Faculty and Researchers

The Heller School for Social Policy and ManagementReturn to this website's homepageBrandeis University

Associate Professor of Philosophy

teuber@brandeis.edu  •  Rabb Graduate Center  • 330  •  781-736-2787


Political Philosophy, Philosophy of Law, and Philosophy of Art, the origin and history of the secret ballot, the nature and meaning of the vote in a democracy, public goods and private rights, liberty and inequality, deductive and analogical reasoning, technologies of the self ("making people up"), the internationalization of human rights, duty to rescue law, humanitarian intervention, criminal attempt law, the felony murder rule, bad acts and guilty minds, international rules of war and micro-legal systems, civil resistance, the philosophy of John Stuart Mill, and the nature of representation in painting, photography and film.


  • PHIL 1a - Introduction to Philosophy
  • PHIL 12b - Social Justice
  • PHIL 20a - Social and Political Philosophy: Democracy and Disobedience
  • PHIL 110a - The Meaning of Life or "How Should One Live?"
  • PHIL 113b - Aesthetics: Painting, Photography, and Film
  • PHIL 119a - Human Rights
  • PHIL 125b - Philosophy of Law


  • Teuber, Andreas. FOREWARD: "Are You A Machine? The Brain, The Mind and What It Means To Be Human". First ed. Humanity Books: Prometheus, Amherst, New York, 2007.
  • Teuber, Andreas. "When Is It Murder?." NEWSDAY October 29, 2006: Sunday Magazine 10 pages.
  • Teuber, Andreas. "Christopher Marlowe's Dr. Faustus in Performance." Shakespeare and the Classroom XIII. 1 (2005).
  • Teuber, Andreas. "Dr. Faustus on Stage and Film." Marlowe's Dr. Faustus. Ed. Lake, James & Ribner, Irving. Pullins and Company, 2004
  • Teuber, Andreas. "Camera Obscurities: The Use of Optical Devices by the Old Masters." THE AMERICAN SCIENTIST 90, Number 2. March-April (2002): pp. 202-10.
  • Teuber, Andreas. "The Freedom of Thought or A Pencil Is the Best of Eyes." ET CETERA - A REVIEW OF GENERAL SEMANTICS 59, Number 1. Summer (2001): pp. 364-78.
  • Teuber, Andreas. ""Victims' Rights: Justice or Revenge?." IMPRINT 20, Number 2. Spring (2000): pp. 5-10.
  • Teuber, Andreas. "Justifying Risk." RISK: PUBLIC HEALTH AND RISK ASSESSMENT. First ed. vol. I Ed. Edward J. Burger. Ann Arbor, Michigan: University of Michigan Press, 1993. 25.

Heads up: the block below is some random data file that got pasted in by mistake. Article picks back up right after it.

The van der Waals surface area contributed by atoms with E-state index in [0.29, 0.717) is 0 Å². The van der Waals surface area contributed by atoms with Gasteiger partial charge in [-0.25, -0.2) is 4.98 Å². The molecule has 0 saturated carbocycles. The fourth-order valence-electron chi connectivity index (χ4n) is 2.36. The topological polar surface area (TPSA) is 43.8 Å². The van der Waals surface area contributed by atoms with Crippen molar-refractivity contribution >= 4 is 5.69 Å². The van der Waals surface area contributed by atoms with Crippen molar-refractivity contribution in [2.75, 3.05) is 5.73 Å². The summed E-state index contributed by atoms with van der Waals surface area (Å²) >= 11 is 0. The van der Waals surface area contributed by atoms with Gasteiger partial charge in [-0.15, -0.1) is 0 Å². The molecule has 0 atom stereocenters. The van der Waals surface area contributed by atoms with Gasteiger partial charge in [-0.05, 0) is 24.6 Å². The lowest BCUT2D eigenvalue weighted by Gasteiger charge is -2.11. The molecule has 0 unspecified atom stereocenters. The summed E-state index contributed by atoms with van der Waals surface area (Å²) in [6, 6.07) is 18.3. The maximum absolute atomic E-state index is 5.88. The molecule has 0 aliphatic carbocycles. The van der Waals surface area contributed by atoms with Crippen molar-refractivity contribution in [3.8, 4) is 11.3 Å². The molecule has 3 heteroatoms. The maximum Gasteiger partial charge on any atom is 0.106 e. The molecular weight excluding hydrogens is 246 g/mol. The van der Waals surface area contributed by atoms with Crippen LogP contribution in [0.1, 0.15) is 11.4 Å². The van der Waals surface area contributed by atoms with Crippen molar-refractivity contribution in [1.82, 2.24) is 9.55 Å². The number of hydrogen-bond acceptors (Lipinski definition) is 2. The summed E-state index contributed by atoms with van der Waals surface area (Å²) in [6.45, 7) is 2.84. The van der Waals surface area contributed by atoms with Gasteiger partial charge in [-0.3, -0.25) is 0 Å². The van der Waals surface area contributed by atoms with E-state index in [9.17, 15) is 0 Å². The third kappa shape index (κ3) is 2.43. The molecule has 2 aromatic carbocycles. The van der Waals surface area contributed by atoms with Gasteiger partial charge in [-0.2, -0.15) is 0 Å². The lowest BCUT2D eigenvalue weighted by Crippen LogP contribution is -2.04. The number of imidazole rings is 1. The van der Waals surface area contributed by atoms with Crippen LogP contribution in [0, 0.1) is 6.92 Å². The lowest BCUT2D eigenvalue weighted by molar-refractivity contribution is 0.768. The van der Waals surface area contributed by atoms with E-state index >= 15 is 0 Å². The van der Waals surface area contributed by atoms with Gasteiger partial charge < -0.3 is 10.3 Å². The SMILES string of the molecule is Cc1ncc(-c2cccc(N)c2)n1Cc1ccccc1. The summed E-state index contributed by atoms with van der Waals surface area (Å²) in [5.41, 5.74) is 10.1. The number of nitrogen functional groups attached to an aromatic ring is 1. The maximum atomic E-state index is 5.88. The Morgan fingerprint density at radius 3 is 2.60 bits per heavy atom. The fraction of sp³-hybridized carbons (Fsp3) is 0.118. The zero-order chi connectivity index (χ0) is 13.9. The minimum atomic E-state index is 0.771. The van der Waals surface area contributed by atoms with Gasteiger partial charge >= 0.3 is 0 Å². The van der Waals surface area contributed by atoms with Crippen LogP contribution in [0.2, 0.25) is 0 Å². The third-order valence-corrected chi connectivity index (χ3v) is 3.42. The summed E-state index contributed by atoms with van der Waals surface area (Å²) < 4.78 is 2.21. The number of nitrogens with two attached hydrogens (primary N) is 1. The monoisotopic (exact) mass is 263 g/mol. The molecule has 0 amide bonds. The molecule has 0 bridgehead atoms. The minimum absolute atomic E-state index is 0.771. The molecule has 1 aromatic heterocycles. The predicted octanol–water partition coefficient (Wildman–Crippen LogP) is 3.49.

• Teuber, Andreas. "Justifying Risk." DAEDALUS, JOURNAL OF THE AMERICAN ACADEMY OF ARTS AND SCIENCES 119, Number 4. Fall (1990): pp. 235-54.
  • Teuber, Andreas. "Absent Framers: On the Continuous American Constitutuion." THE LONDON REVIEW OF BOOKS 10, Number 7. March (1989): pp. 23-26.
  • Teuber, Andreas. "A Defense of Pluralism and Equality." POLITICAL THEORY V, Number 1. February (1984): pp. 118-123.
  • Teuber, Andreas. "Kant's Respect for Persons." POLITICAL THEORY II, Number 3. August (1983): pp. 369-392.
  • Teuber, Andreas. "Simone Weil: Equality as Compassion." PHILOSOPHY AND PHENOMENOLOGICAL RESEARCH XLIII, No. 2. December (1982): pp. 221-237.
  • Teuber, Andreas. "The Relevant Reasons for Distributing Health Care." SOUTHERN JOURNAL OF PHILOSOPHY XIX, Number 4. Winter (1981): pp. 517-530.
  • Teuber, Andreas. "Eugene McCarthy's Presidential Campaign." AMERICAN JOURNEY: THE TIMES OF ROBERT KENNEDY. First ed. vol. I Ed. George Plimpton and Jean Stein. Harcourt-Brace, 1970. 20.
Andreas  Teuber's picture


ANDREAS TEUBER studied philosophy at Oxford with Paul Grice and at Harvard, where his Ph.D.advisers were John Rawls ("A Theory of Justice") and Robert Nozick ("Anarchy, State and Utopia").

He is currently an Associate Professor of the Department of Philosophy and served as its Department Chair from 2005-2010.

His scholarship encompasses the internationalization of human rights, issues of social inequality, risk analysis, the nature and limits of democratic forms of deliberation, civic participation and renewal, cosmopolitanism, and the relation of U. S. Constitutional Law to international covenants, understandings and agreements as well as the relation of decisions of the U.S. Supreme Court to the opinions of international courts and tribunals.